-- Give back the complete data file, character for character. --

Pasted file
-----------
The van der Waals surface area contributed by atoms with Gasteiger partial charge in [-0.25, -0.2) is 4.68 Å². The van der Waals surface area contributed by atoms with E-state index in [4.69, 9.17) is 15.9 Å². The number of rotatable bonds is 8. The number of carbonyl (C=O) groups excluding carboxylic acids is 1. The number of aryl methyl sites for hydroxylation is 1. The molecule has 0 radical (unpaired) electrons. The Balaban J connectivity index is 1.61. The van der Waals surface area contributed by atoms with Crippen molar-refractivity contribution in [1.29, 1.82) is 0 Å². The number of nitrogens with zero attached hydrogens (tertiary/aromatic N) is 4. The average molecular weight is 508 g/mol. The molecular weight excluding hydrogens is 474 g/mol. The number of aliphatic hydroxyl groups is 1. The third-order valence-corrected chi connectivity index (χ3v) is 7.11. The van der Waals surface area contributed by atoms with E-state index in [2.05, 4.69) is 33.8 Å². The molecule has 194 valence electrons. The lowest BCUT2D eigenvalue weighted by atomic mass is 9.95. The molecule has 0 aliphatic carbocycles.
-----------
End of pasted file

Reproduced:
The van der Waals surface area contributed by atoms with Gasteiger partial charge in [-0.25, -0.2) is 4.68 Å². The van der Waals surface area contributed by atoms with E-state index in [4.69, 9.17) is 15.9 Å². The number of rotatable bonds is 8. The number of carbonyl (C=O) groups excluding carboxylic acids is 1. The number of aryl methyl sites for hydroxylation is 1. The molecule has 0 radical (unpaired) electrons. The Balaban J connectivity index is 1.61. The van der Waals surface area contributed by atoms with Crippen molar-refractivity contribution in [1.29, 1.82) is 0 Å². The number of nitrogens with zero attached hydrogens (tertiary/aromatic N) is 4. The average molecular weight is 508 g/mol. The molecular weight excluding hydrogens is 474 g/mol. The number of aliphatic hydroxyl groups is 1. The third-order valence-corrected chi connectivity index (χ3v) is 7.11. The van der Waals surface area contributed by atoms with E-state index in [2.05, 4.69) is 33.8 Å². The molecule has 194 valence electrons. The lowest BCUT2D eigenvalue weighted by atomic mass is 9.95. The molecule has 0 aliphatic carbocycles.